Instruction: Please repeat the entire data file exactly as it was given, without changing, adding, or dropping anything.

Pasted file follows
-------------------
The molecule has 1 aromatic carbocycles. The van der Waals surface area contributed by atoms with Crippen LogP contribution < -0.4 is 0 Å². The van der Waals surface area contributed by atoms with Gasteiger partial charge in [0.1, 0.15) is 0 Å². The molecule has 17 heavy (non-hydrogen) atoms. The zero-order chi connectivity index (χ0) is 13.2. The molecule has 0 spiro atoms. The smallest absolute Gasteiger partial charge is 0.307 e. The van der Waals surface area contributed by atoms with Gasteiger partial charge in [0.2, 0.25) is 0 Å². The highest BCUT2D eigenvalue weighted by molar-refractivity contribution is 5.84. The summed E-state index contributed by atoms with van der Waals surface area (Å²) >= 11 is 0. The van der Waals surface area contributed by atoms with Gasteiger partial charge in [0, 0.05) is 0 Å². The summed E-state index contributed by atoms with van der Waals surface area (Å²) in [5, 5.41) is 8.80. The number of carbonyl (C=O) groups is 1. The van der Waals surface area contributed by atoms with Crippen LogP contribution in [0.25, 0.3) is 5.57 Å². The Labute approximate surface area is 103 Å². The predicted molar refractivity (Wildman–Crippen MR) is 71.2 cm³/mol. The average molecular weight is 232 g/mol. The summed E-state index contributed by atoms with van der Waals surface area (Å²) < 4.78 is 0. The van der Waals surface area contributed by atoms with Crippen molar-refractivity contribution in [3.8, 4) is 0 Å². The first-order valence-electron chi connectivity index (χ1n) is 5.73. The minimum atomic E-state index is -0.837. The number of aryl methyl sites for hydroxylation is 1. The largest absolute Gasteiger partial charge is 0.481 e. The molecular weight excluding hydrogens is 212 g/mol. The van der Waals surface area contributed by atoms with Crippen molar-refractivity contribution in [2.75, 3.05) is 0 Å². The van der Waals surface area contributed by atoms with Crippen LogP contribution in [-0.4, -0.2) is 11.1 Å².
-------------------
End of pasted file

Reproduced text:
The molecule has 1 aromatic carbocycles. The van der Waals surface area contributed by atoms with Crippen LogP contribution < -0.4 is 0 Å². The van der Waals surface area contributed by atoms with Gasteiger partial charge in [0.1, 0.15) is 0 Å². The molecule has 17 heavy (non-hydrogen) atoms. The zero-order chi connectivity index (χ0) is 13.2. The molecule has 0 spiro atoms. The smallest absolute Gasteiger partial charge is 0.307 e. The van der Waals surface area contributed by atoms with Gasteiger partial charge in [0.2, 0.25) is 0 Å². The highest BCUT2D eigenvalue weighted by molar-refractivity contribution is 5.84. The summed E-state index contributed by atoms with van der Waals surface area (Å²) >= 11 is 0. The van der Waals surface area contributed by atoms with Gasteiger partial charge in [0, 0.05) is 0 Å². The summed E-state index contributed by atoms with van der Waals surface area (Å²) in [5, 5.41) is 8.80. The number of carbonyl (C=O) groups is 1. The van der Waals surface area contributed by atoms with Crippen LogP contribution in [0.25, 0.3) is 5.57 Å². The Labute approximate surface area is 103 Å². The predicted molar refractivity (Wildman–Crippen MR) is 71.2 cm³/mol. The average molecular weight is 232 g/mol. The summed E-state index contributed by atoms with van der Waals surface area (Å²) < 4.78 is 0. The van der Waals surface area contributed by atoms with Crippen molar-refractivity contribution in [3.8, 4) is 0 Å². The first-order valence-electron chi connectivity index (χ1n) is 5.73. The minimum atomic E-state index is -0.837. The number of aryl methyl sites for hydroxylation is 1. The largest absolute Gasteiger partial charge is 0.481 e. The molecular weight excluding hydrogens is 212 g/mol. The van der Waals surface area contributed by atoms with Crippen molar-refractivity contribution in [2.75, 3.05) is 0 Å². The van der Waals surface area contributed by atoms with Crippen LogP contribution in [-0.4, -0.2) is 11.1 Å².